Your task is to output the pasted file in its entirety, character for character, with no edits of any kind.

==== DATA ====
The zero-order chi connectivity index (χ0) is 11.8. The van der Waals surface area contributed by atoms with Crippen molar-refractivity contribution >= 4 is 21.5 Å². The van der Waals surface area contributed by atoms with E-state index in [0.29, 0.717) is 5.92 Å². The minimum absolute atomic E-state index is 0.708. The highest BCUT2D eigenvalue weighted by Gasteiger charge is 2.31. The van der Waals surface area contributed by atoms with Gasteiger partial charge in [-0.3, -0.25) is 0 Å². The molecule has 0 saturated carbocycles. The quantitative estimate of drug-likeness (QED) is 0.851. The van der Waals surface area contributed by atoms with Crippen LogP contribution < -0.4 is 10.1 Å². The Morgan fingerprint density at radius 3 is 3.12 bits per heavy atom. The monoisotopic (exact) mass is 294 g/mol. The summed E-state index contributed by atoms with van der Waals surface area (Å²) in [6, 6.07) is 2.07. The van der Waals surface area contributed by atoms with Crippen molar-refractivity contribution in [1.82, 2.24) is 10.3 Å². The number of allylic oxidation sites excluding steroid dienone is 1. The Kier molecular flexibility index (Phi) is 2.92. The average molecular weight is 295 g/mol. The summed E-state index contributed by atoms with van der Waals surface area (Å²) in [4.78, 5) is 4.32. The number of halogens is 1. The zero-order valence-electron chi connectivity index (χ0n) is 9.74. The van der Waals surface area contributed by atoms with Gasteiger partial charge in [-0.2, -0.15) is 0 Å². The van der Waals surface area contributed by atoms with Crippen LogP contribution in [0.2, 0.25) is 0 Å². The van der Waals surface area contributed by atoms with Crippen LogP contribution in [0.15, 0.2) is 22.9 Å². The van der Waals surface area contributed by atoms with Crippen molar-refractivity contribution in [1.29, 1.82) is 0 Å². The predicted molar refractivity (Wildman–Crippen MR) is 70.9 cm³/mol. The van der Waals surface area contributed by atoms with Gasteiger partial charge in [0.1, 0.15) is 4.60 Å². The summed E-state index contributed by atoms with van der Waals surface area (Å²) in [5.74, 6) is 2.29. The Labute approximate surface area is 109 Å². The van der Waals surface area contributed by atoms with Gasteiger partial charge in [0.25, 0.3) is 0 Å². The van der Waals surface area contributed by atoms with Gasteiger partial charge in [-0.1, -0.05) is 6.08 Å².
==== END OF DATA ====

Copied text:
The zero-order chi connectivity index (χ0) is 11.8. The van der Waals surface area contributed by atoms with Crippen molar-refractivity contribution >= 4 is 21.5 Å². The van der Waals surface area contributed by atoms with E-state index in [0.29, 0.717) is 5.92 Å². The minimum absolute atomic E-state index is 0.708. The highest BCUT2D eigenvalue weighted by Gasteiger charge is 2.31. The van der Waals surface area contributed by atoms with Gasteiger partial charge in [-0.3, -0.25) is 0 Å². The molecule has 0 saturated carbocycles. The quantitative estimate of drug-likeness (QED) is 0.851. The van der Waals surface area contributed by atoms with Crippen LogP contribution < -0.4 is 10.1 Å². The Morgan fingerprint density at radius 3 is 3.12 bits per heavy atom. The monoisotopic (exact) mass is 294 g/mol. The summed E-state index contributed by atoms with van der Waals surface area (Å²) in [6, 6.07) is 2.07. The van der Waals surface area contributed by atoms with Crippen molar-refractivity contribution in [1.82, 2.24) is 10.3 Å². The number of allylic oxidation sites excluding steroid dienone is 1. The Kier molecular flexibility index (Phi) is 2.92. The average molecular weight is 295 g/mol. The summed E-state index contributed by atoms with van der Waals surface area (Å²) in [4.78, 5) is 4.32. The number of halogens is 1. The zero-order valence-electron chi connectivity index (χ0n) is 9.74. The van der Waals surface area contributed by atoms with Gasteiger partial charge in [-0.2, -0.15) is 0 Å². The van der Waals surface area contributed by atoms with Crippen LogP contribution in [0.2, 0.25) is 0 Å². The van der Waals surface area contributed by atoms with Crippen LogP contribution in [0.15, 0.2) is 22.9 Å². The van der Waals surface area contributed by atoms with Crippen molar-refractivity contribution in [1.29, 1.82) is 0 Å². The predicted molar refractivity (Wildman–Crippen MR) is 70.9 cm³/mol. The van der Waals surface area contributed by atoms with Gasteiger partial charge in [0.1, 0.15) is 4.60 Å². The summed E-state index contributed by atoms with van der Waals surface area (Å²) in [5.74, 6) is 2.29. The Labute approximate surface area is 109 Å². The van der Waals surface area contributed by atoms with Gasteiger partial charge in [0.25, 0.3) is 0 Å². The van der Waals surface area contributed by atoms with Gasteiger partial charge in [-0.1, -0.05) is 6.08 Å².